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In the last quarter of last year, I started paying more attention to the use of custom grid lines and line guides in charts I’ve been developing for the Wrangling F1 Data With R book.

The use of line guides was in part inspired by canopy views from within the cockpit of one of the planes that makes up the Red Arrows aerobatic display team.

A little bit of digging suggested that the lines on the cockpit are actually an explosive cord used to shatter the cockpit if a pilot needs to eject from the aircraft – but I can’t believe that the pilots don’t also use the lines as a crib for helping position themselves with respect to the other aircraft in the team? (I emailed the Red Arrows press office to ask about the extent to which the cockpit lines are used in this way but got what amounted to a NULL response.)

Whatever the case, it seems eminently sensible to me that we make use of line guides to help us read charts more effectively, where it makes sense to, or to use guides as stepping stones to more refined data views.

The following example shows how we can generate a 2 dimensional grid based on the discrete points allocations possible for being placed in the top 10 positions of a Formula One race.

The grid lines show allowable points values, and are constructed as follows:

NEWPOINTS =c(25,18,15,12,10,8,6,4,2,1)

#The newpoints dataframe has two columns
#The first column indicates points available, in order
#The second column is the maximum number of points the lower placed driver could score
newpoints=data.frame(x=c(NEWPOINTS,0),y=c(NEWPOINTS[-1],0,0))

baseplot_singleWay=function(g){
g=g+xlab('Highest placed driver points')+ylab('Lower placed driver points')
g=g+scale_y_continuous(breaks = newpoints$x,minor_breaks=NULL) g=g+scale_x_continuous(breaks = newpoints$x,minor_breaks=NULL)
g=g+coord_fixed()
g=g+guides(size=FALSE)+theme_bw()
g
}

g=baseplot_singleWay(ggplot())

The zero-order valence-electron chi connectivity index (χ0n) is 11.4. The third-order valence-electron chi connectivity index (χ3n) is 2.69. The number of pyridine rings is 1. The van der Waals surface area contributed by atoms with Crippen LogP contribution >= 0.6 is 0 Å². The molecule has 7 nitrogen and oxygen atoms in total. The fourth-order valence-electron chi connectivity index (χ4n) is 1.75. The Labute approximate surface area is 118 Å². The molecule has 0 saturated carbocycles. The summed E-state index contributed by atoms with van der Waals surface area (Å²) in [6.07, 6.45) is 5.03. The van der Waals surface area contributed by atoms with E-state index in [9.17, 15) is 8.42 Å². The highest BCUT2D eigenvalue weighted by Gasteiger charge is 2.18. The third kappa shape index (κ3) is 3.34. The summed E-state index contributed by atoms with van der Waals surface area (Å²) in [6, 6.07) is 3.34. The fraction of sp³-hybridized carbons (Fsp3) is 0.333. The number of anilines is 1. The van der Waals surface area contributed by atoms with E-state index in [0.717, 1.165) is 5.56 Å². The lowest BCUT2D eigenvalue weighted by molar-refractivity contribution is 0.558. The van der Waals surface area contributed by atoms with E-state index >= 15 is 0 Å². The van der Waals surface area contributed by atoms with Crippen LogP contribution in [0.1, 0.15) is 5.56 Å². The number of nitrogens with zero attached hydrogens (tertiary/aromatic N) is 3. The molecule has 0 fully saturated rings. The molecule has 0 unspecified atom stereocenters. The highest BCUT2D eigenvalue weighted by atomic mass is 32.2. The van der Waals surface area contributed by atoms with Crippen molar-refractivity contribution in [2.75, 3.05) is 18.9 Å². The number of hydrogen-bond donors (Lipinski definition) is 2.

g


The final chart (of which this is a “one-sided” example) is used to display a count of the number of races in which at least one of the two drivers in a particular team scores points in a race. The horizontal x-axis represents the number of points scored by the highest placed driver in the race, and the y-axis the number of points scored by their lower placed team mate.

A fixed co-ordinate scheme is adopted to ensure that points are separated consistently on the x and y axes. A dotted red line shows the maximum number of points the lower placed driver in a team could scored depending on the number of points scored by their higher placed team mate.

#Add in the maximum points line guide

g+geom_line(data=newpoints,aes(x=x,y=y),col='red',linetype='dotted')


A two-sided version of the chart is also possible in which the x-axis represents the points scored in a particular race by one name driver and the y-axis represents the points scored by another named driver in the same race. The two-sided chart has two guidelines, representing the maximum points that can be scored by the other driver in the event of one particular driver being higher placed in a race.

A full description can be found in the Points Performance Charts chapter of the Wrangling F1 Data With R book.